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Agencies join to boost self-directed support

27 February 2012

Increased choice for people receiving social care is the aim of a new partnership to promote self-directed support among care providers.

Self-directed support involves direct payments to individuals, enabling them to buy or arrange their own support packages to meet their assessed personal, social and healthcare needs. The Scottish Government is committed to introducing legislation to encourage people to meet their social care needs in this way.

A 10-year self-directed support strategy, drawn up with the support of COSLA and stakeholders, aims to make self-directed support the mainstream route for funding of support services.

The programme will see almost 30 Scottish independent sector organisations working together with social care providers to help implement self-directed support across the country.

One part of the programme is taking forward the "Changing Support Changing Lives" initiative. The Long Term Conditions Alliances Scotland (LTCAS), Scottish Consortium for Learning Disability (SCLD), ENABLE Scotland, In Control Scotland and the Institute for Research and Innovation in Social Services (IRISS) will work together to roll out a programme of events to help social care providers ensure their services are geared up towards self-directed support.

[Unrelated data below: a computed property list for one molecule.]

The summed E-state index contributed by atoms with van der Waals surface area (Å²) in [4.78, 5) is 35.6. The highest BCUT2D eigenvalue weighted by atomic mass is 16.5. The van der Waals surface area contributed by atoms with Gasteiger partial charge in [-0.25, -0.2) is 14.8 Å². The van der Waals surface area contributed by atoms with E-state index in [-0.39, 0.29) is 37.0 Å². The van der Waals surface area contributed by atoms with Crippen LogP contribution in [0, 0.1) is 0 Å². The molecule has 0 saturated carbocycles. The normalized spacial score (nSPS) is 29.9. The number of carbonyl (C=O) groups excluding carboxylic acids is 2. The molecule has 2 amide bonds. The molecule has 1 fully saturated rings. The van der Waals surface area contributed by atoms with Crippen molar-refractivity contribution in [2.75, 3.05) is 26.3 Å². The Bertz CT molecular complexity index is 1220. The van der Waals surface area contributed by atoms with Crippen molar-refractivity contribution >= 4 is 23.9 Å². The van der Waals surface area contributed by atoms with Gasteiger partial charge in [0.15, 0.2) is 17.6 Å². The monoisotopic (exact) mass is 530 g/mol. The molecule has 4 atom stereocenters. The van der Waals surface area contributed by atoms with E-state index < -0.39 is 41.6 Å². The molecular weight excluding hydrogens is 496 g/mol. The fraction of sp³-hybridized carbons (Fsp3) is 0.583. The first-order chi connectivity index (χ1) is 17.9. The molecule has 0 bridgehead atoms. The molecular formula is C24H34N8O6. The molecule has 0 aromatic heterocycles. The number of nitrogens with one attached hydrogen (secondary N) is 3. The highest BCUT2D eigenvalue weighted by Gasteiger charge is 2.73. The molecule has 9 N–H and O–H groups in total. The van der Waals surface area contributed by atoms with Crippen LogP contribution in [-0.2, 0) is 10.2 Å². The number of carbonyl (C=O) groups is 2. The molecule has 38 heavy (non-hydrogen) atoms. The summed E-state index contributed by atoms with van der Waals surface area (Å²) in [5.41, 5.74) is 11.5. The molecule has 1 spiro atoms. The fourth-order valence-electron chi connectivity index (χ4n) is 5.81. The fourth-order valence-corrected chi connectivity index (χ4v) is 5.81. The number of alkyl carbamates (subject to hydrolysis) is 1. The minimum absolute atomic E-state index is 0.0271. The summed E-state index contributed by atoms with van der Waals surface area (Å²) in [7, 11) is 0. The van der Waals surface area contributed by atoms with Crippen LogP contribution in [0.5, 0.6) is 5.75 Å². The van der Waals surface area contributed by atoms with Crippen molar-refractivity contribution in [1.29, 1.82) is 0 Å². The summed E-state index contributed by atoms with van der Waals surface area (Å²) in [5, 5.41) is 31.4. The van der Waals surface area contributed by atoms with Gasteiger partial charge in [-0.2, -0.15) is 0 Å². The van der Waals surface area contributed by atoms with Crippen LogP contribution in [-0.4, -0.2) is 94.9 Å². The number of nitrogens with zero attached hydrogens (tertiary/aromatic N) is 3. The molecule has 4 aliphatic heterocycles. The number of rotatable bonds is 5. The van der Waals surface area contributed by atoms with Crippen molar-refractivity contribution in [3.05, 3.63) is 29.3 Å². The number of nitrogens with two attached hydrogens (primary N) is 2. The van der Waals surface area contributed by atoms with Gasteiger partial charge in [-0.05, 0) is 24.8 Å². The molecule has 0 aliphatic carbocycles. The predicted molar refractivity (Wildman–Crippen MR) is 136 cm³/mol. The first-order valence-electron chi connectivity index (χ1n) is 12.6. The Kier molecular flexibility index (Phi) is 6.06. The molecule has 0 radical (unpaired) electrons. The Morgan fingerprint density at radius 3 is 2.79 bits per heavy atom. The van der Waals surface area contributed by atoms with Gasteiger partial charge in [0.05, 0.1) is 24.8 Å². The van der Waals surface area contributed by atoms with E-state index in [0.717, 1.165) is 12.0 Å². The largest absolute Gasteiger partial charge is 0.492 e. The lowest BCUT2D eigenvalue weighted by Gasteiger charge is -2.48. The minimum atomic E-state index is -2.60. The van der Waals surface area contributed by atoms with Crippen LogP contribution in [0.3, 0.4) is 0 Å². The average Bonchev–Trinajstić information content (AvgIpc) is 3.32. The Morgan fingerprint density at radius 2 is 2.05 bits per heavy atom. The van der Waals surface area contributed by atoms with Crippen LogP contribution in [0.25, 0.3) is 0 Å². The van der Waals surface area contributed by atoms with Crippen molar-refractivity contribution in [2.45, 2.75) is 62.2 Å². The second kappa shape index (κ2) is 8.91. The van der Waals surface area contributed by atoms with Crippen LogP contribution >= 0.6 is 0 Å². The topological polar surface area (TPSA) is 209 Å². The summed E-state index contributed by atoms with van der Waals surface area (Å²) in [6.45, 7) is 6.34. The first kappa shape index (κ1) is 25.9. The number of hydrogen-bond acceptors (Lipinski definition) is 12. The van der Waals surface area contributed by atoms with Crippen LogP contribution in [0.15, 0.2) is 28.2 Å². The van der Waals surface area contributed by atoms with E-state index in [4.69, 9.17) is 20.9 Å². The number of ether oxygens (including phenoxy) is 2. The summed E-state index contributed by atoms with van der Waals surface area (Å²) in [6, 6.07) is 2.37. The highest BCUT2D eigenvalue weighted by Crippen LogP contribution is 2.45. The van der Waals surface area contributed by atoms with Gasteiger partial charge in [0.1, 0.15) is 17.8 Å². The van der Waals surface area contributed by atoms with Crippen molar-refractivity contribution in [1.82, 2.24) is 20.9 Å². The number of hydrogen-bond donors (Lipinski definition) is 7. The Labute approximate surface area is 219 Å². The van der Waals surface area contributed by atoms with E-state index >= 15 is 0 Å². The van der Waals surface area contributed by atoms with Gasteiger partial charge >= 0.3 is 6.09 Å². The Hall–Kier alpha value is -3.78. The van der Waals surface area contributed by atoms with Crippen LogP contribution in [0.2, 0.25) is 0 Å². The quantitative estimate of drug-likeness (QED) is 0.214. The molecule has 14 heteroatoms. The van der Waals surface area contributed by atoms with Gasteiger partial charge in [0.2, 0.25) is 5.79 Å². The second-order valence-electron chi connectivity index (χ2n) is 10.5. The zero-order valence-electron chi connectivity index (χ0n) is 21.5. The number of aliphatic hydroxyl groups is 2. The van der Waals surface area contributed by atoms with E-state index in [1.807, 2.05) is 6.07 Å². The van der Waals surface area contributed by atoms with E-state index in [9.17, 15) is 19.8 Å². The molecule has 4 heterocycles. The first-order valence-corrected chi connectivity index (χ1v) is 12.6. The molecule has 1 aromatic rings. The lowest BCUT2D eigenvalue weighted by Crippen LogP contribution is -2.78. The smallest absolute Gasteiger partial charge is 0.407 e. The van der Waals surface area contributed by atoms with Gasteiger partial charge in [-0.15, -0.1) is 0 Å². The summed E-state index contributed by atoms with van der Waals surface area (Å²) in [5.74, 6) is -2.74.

Public Health Minister Michael Matheson said: “Self-directed support is all about placing greater control and responsibility in the hands of people who receive social care, enhancing their independence and wellbeing. For example, an individual could receive a direct payment to get support to live in their own home – such as help getting washed and dressed – or arranging support to attend college or take part in fitness activities.

“The purpose of the bill will be to lay the foundations for self-directed support to become a mainstream choice for people receiving social care, introduce the language and terminology of self-directed support into statute, and make it clear that it is the citizen’s choice as to how much control they want to have.

“As part of the programme, the Coalition of Care and Support Providers and Scottish Care will work with providers to promote increased understanding of self-directed support, giving them the knowledge to help people with social care needs tailor packages to meet their personal needs.”

Click here for a Journal article on self-directed support.



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